They are always ready to help Neelie, and the work is soon done. Amid laughter and fun they hardly realize they have been at work. Mr. Kerfoot insists that we women and the children must sleep in houses as long as there are houses to sleep in. Mother and I would greatly prefer sleeping in our spring-wagon, to making a bed on the floor in a room with so many, but as he has hired the room we do not want to seem contrary, so have offered no objection. The boys have carried the mattresses and bedding into the house, and Neelie has come for me to go with her to arrange our sleeping-room. So good-night.

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Table of Contents

Foreword vii
Preface to the 1902 Edition xviii
We Start 1
Our First Camp 2
Through Memphis 4
I Meet an Acquaintance 4
An Addition to Our Party 6
Bloomfield, Iowa 8
Beautiful Apples 9
Miss Milburn's Love Story 11
A Letter to Brother Mac 13
The Icarian Community 15
A Swing among the Trees 16
A Fatal Accident 18
Bereavement 19
A Funeral 21
On the Banks of the Big Muddy 23
Our Last Day with Miss Milburn 24
We Have Our Pictures Taken 25
A Yankee Homestead 27
We Meet a Friend 29
On the Banks of the Platte 30
The Order of Our Going 32
Fort Kearney 34
Eleven Graves 35
A Narrow Escape 36
Beaux 38
We Decide to Go to Montana 40
Prairie Dogs 42
Preaching Services 44
Music in Camp 45
The Mountains in Sight 48
A Town of Tents and Wagons 50
We Worship in the Wilderness 51
We Celebrate the Fourth 53
The Black Hills 54
We Visit a Beautiful Spring 55
We Cut Our Names in Stone 57
Laramie Plains 59
In the Rain 60
Indians 62
We Climb Elk Mountain 64
We Cross the North Platte 65
Neelie Is Sick 67
The Summit of the Rocky Mountains 68
Sim Buford Sick 70
Our Train Divided 71
We Overtake the California Train 73
On Bitter Creek 75
Delayed Another Day 77
A Fatal Shooting 78
Tried for Murder 80
We Leave the Train 82
Wild Currants Galore 84
Mr. Curry's Horses Stolen 86
Anxiously Waiting at Ham's Fork 87
The Wanderers' Return 89
Sim's Story of Their Wanderings 90
Bear River Mountain 92
We Meet Captain Hardinbrooke's Brother 94
Mormon Towns in Idaho 96
We Meet Men Returning to the States 98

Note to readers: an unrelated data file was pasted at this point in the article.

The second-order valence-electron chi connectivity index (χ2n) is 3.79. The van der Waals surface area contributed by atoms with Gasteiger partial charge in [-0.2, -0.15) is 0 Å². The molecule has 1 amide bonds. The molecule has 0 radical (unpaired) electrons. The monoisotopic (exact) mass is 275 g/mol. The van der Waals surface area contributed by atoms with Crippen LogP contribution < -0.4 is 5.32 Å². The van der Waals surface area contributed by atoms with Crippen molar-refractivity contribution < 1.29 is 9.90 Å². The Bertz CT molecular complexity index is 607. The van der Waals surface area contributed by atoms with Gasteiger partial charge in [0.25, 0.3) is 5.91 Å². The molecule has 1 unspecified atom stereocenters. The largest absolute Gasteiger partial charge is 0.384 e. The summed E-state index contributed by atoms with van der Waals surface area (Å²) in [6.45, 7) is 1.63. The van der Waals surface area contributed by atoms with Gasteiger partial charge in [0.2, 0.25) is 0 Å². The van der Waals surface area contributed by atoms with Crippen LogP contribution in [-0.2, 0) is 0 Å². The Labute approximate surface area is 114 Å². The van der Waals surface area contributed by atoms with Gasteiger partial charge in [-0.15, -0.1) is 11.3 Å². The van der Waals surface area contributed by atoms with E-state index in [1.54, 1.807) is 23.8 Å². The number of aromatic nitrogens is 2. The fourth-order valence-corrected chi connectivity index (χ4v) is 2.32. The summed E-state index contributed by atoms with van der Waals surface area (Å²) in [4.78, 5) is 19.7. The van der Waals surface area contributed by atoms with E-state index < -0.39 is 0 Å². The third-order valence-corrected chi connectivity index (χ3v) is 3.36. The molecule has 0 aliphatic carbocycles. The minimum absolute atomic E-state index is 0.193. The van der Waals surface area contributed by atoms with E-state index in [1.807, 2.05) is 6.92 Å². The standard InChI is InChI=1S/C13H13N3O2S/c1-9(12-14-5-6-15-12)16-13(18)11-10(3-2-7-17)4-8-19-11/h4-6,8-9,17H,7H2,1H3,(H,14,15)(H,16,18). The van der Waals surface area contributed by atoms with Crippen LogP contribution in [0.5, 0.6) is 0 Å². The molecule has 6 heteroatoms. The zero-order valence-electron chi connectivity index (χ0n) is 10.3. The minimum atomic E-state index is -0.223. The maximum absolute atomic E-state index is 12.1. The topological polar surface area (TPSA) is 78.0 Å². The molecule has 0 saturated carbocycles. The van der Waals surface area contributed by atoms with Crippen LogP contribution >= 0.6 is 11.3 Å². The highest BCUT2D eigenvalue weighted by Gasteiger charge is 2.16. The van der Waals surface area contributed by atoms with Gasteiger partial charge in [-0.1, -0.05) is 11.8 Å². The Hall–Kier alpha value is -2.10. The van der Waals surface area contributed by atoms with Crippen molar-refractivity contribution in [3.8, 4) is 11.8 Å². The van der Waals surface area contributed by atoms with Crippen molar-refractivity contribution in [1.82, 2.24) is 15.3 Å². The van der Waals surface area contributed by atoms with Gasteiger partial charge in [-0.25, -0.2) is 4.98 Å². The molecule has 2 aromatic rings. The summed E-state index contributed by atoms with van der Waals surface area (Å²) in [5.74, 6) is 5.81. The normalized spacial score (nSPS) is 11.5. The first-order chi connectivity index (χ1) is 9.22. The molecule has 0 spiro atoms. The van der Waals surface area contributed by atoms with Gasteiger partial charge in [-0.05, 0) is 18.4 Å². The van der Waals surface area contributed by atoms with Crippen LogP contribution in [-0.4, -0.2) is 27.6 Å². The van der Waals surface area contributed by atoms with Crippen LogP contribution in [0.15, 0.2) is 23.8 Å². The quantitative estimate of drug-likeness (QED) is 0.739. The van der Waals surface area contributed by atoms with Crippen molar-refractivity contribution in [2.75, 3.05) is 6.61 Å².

Mother and I Save Joe's Life 99
Dick Is Sold. Oh, Dear 101
Mother's Birthday 103
Sweet Water Canon 104
The End of Our Journey 106
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Sort by: Showing all of 2 Customer Reviews
  • Posted November 1, 2009

    enjoyable book

    I enjoy reading personal accounts of history much more than I do the second hand reports of historians or the embellished tales of fiction writers so this is my type of book. The author did have a very cheerful attitude and seemed to make the trip west much more enjoyable than it may have been in reality but it was her personal take on it and we shouldn't second guess or be critical of that. She was there and it is her account and we have to accept it as that.

    One note however. There is a introduction written to the book that is quite long and about 1/3 of the way through it I realized it was more of a summary than an intro. It would have been better placed at the back of the book. I stopped reading it because I didn't want to be told what the book was about before I read it. I suggest others do likewise. They should have included a spoiler alert. After I finished the book I returned to the introduction and enjoyed the recap.

    The book does leave you wanting to know a bit more about the rest of the authors life but I guess that is what we have imaginations for.

    1 out of 1 people found this review helpful.

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  • Posted August 20, 2012

    Very good book in diary form. I also agree that the prologue sho

    Very good book in diary form. I also agree that the prologue should have
    been put at the end of the book,because it tells too much of what is
    happening. But what is helpful of about it is to tell the names and
    relationships of the people. It was interesting to me also to find out
    that Sarah was age 24 when they left Missouri, and not married. It does
    not mention why not. Because most young women were married early back in
    those days (1860s). Afterwards she did marry in Montana. I learned
    several tidbits. One what that logs were carried beneaith the wagons to
    use as firewood. Good thing, because on the plains, there are not many
    trees at all.

    Was this review helpful? Yes  No   Report this review